Thursday, 15 January 2015
In with the Old?
DCAL Minister Carál Ní Chuilín has confirmed that her Department will be publishing an Irish Language Bill at the beginning of February as part of a public consultation.
The German naturalist Alexander von Humboldt once wrily remarked that the people with the most dangerous view of the world were those who had never actually viewed it, and the legislative proposals have already attracted the ire of the usual suspects — far in advance of their actually having been made available to the public.
On last night's Newsline, the blinkers were very much in metaphorical evidence, with disgraced former Minister Nelson McCausland gaily denouncing the unread (and partly unwritten) legislation. In the view of Concubhar Mac Liatháin, McCausland's pronouncements on the subject have referenced the "ancient language of the 1980s".
Indeed, things have moved on quite considerably since then, and with a quarter of the population now voting Sinn Féin, one would have to have a very good reason not to grant them the inherently reasonable wish to have the same linguistic rights as Gaels in Scotland (indeed, SDLP voters are hardly likely to be against it either). In the genteelly perverse world of Ulster Unionism, however, the very fact that Shinners are so numerous is a sound reason not to play ball, since Nationalist voters embody the demographic and therefore political precariousness of Northern Ireland. Hardly the time for "Ulster" to go all Southern, they say.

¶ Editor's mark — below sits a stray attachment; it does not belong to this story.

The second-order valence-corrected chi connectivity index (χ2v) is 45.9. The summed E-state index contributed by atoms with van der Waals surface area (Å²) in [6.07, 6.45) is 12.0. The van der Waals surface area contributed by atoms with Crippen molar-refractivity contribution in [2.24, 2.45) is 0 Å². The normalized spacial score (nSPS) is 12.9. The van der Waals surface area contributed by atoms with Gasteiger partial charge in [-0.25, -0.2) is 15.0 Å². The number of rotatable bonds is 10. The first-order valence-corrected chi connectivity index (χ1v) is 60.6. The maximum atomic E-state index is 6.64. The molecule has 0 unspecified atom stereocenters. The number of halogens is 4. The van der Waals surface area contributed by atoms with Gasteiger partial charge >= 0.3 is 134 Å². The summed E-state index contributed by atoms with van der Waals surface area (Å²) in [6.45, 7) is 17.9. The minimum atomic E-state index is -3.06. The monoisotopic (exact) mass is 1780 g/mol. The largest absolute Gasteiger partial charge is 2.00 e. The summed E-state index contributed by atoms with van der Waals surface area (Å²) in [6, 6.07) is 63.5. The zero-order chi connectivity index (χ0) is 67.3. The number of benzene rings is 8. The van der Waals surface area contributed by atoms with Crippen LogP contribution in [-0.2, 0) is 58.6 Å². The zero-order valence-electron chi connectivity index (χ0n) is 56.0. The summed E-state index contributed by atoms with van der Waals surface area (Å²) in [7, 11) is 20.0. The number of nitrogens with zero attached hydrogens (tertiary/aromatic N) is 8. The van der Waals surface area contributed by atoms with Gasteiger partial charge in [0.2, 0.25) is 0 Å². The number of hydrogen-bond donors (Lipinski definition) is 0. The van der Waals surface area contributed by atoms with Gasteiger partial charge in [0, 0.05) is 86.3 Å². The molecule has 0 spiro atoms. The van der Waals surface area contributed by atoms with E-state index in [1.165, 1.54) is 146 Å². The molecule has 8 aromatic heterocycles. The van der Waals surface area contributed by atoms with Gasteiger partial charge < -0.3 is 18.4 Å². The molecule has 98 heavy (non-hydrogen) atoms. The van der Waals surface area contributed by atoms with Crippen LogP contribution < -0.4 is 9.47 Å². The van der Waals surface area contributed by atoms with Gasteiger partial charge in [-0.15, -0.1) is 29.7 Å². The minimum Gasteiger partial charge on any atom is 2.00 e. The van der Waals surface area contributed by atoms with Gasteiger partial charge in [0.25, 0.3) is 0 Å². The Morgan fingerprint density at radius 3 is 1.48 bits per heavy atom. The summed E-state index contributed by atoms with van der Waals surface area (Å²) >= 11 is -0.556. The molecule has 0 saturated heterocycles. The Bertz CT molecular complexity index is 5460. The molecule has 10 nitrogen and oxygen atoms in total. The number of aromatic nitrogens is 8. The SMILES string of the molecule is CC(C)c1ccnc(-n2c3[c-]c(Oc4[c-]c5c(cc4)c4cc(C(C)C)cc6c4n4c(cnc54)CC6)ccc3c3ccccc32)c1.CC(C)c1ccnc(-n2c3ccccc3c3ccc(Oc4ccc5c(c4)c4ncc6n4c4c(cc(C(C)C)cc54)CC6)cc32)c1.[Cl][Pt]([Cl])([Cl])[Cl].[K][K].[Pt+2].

Of course, Mr. McCausland's retro view of the world was not helped by Máirtín Ó Muilleoir, who referred to those who had struggled for the right to use the language in prison — omitting to mention that they were not in prison for speaking Irish and were partly using it as a device to prevent warders understanding them.
There is no doubt that McCausland, for all his claims to the contrary, understands perfectly well that calls to promote Irish are based on genuine sentiment, however. Why else would he suggest that Ms Ní Chuilín was endeavouring to please her party's "base"?
That said, the timing of bringing forward such a Bill, with a Westminster election on the cards, is interesting too. Could it be that Sinn Féin intends to follow the Blether Region's advice and let Westminster, perhaps in the form of a Labour/SNP coalition, fulfil the pledges of a previous Administration?
Or do they just want to make the Unionists look bad at election time and hoover up the votes of Gaeilgeoirí one last time?
We'll soon see.